Official documentation released April 10 by the Texas State Securities Board (TSSB) outlines findings from 32 Enforcement Division investigations into cryptocurrency-related companies for possible fraud, which spanned a four-week period starting December 18, 2017.
The probe focused on investment promoters that used online ads, social media, and other methods of solicitation in Texas. Director Joe Rotunda of the TSSB Enforcement Division told ETHNews about how bad actors play confidence games like those used to swindle investors in conventional markets, but repackaged for the era of crypto:
"Their goal is to use the buzz as a tool to separate consumers, investors, and others from their money. It's happened before – I'm thinking specifically of the tech revolution around the 2000s and the subsequent proliferation of wide-spread internet use – and it's happening again with cryptocurrencies."
The key takeaways from the investigations are as follows:
- "No promoters were registered to sell securities in Texas, a violation of the Texas Securities Act;
- 30 promoters were broadly using websites, social media, and online advertising to market to Texans;
- Seven promoters were offering securities tied to a new cryptocurrency;
- At least five promoters all but ignored investing risks by guaranteeing returns, some as high as 40% per month;
- Only 11 promoters provided potential investors with a physical address;
- At least six promoters were actively recruiting sales agents without verifying they were registered with the Securities Commissioner; and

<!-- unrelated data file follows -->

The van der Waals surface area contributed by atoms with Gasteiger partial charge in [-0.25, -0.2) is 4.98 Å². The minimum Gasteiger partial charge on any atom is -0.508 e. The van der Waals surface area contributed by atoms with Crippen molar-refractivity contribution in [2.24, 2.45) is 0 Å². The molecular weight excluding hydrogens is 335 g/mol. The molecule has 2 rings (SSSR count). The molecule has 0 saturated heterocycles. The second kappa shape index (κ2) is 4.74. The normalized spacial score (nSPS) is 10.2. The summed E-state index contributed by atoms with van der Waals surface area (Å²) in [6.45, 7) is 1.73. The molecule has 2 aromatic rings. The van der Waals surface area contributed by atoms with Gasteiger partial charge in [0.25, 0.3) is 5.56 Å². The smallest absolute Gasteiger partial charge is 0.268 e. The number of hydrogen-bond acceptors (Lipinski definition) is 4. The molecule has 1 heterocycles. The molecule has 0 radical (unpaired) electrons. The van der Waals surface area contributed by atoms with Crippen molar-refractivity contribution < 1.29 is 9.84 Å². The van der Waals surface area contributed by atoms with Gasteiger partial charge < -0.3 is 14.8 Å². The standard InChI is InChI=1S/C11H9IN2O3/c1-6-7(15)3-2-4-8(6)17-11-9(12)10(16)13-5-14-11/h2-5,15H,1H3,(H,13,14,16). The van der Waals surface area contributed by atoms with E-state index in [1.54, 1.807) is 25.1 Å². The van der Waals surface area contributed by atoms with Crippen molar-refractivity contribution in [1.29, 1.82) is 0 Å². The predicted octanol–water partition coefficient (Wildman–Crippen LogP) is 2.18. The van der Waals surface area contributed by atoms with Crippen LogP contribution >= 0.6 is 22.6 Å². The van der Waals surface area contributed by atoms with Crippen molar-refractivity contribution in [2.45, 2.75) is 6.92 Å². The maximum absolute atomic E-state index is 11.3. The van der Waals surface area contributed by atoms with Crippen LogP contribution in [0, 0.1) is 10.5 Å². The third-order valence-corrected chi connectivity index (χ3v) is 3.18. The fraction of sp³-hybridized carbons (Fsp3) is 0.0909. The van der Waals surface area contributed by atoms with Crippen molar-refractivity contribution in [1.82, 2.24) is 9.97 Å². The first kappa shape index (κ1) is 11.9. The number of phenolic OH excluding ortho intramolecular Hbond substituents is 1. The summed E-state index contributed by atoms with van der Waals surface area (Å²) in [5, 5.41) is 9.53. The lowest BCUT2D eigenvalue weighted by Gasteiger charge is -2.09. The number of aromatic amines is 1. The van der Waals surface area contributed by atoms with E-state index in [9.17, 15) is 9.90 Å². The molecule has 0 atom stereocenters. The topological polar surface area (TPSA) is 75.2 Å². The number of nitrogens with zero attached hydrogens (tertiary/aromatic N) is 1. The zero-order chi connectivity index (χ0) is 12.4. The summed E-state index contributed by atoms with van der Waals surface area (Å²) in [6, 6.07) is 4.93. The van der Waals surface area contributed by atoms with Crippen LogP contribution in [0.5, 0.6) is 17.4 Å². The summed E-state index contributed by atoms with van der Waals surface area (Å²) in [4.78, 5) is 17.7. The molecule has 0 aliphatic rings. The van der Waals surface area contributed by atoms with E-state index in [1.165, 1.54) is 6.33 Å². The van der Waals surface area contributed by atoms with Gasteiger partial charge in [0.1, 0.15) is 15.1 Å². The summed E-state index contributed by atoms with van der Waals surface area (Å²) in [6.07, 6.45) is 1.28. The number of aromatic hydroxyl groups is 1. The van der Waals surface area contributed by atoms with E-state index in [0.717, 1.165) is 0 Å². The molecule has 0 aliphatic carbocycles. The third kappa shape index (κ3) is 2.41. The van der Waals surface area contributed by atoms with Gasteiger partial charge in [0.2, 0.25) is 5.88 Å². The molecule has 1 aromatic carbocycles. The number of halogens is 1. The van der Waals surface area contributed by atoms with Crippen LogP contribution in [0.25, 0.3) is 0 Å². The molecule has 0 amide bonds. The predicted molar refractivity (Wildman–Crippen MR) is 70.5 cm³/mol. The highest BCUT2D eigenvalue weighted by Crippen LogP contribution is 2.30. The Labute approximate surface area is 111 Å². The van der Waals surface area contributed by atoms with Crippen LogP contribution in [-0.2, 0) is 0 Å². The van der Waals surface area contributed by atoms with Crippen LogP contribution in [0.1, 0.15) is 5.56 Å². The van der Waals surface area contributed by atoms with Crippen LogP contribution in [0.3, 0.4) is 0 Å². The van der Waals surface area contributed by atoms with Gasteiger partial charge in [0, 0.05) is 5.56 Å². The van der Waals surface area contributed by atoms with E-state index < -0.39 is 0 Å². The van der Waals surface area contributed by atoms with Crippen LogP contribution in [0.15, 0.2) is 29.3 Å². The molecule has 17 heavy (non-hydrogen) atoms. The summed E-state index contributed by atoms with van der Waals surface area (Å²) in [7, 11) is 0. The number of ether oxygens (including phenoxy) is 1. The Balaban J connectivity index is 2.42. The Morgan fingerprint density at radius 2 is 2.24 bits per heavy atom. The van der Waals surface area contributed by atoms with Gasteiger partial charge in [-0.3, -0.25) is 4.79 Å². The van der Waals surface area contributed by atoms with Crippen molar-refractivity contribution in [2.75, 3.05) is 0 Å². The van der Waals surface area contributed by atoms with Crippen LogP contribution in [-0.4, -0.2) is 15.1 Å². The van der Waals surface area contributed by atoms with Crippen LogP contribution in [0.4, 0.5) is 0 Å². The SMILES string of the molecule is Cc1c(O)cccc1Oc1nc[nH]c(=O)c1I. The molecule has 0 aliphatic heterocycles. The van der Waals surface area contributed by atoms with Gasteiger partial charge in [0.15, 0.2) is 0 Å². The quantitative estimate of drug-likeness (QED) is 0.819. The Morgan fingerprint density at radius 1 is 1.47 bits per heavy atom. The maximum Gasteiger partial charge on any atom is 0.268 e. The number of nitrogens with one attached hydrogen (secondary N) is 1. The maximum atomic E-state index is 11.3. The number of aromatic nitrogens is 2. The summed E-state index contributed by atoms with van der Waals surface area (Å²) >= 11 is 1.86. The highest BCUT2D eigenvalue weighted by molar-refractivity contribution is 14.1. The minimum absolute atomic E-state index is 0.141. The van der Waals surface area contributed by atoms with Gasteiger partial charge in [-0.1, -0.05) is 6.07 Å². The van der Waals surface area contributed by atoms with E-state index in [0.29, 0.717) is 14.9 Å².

- Six of the offerings involved payment of a commission to investors who recruited new investors into the scheme."
The Enforcement Division began preparation for its investigative sweep in Texas on December 16, 2017, when the price of bitcoin was valued at over $19,000. "As the price of major cryptocurrencies spiked," noted the TSSB, "promoters of cryptocurrency investments ramped up their marketing to Texans … The potential to cash in on what could be a global revolution in web-based transactions has put investor enthusiasm into overdrive."
"In my experience," noted Rotunda, "the fraud we're seeing with investments tied to cryptocurrencies is the same type of fraud that we've investigated whenever new and exciting products are introduced into circulation or new markets emerge. Although many legitimate businesses work to develop these products and markets, promoters of fraudulent schemes attempt to capitalize on the hype."
Conveying regulatory sentiments that align with other recent actions that the TSSB has taken in the cryptospace, this latest publication sheds new light on the direction that its Enforcement Division is taking to protect investors in Texas.
"I realize that an investor probably stands little chance of receiving a return of his or her money if our division waits to receive numerous complaints before investigating … suspect offerings," said Rotunda. "Therefore, I've asked our attorneys and investigators to take the initiative to locate and identify fraudulent cryptocurrency offerings before we receive these complaints. We want to work to shut down the illegal schemes before investors are hurt, which we hope will protect the public … while creating an environment where the legitimate firms can operate."
With regard to its mandate to empower and protect Texan investors, the TSSB Enforcement Division will be conducting ongoing investigations, based initially on the cases in this most recent report.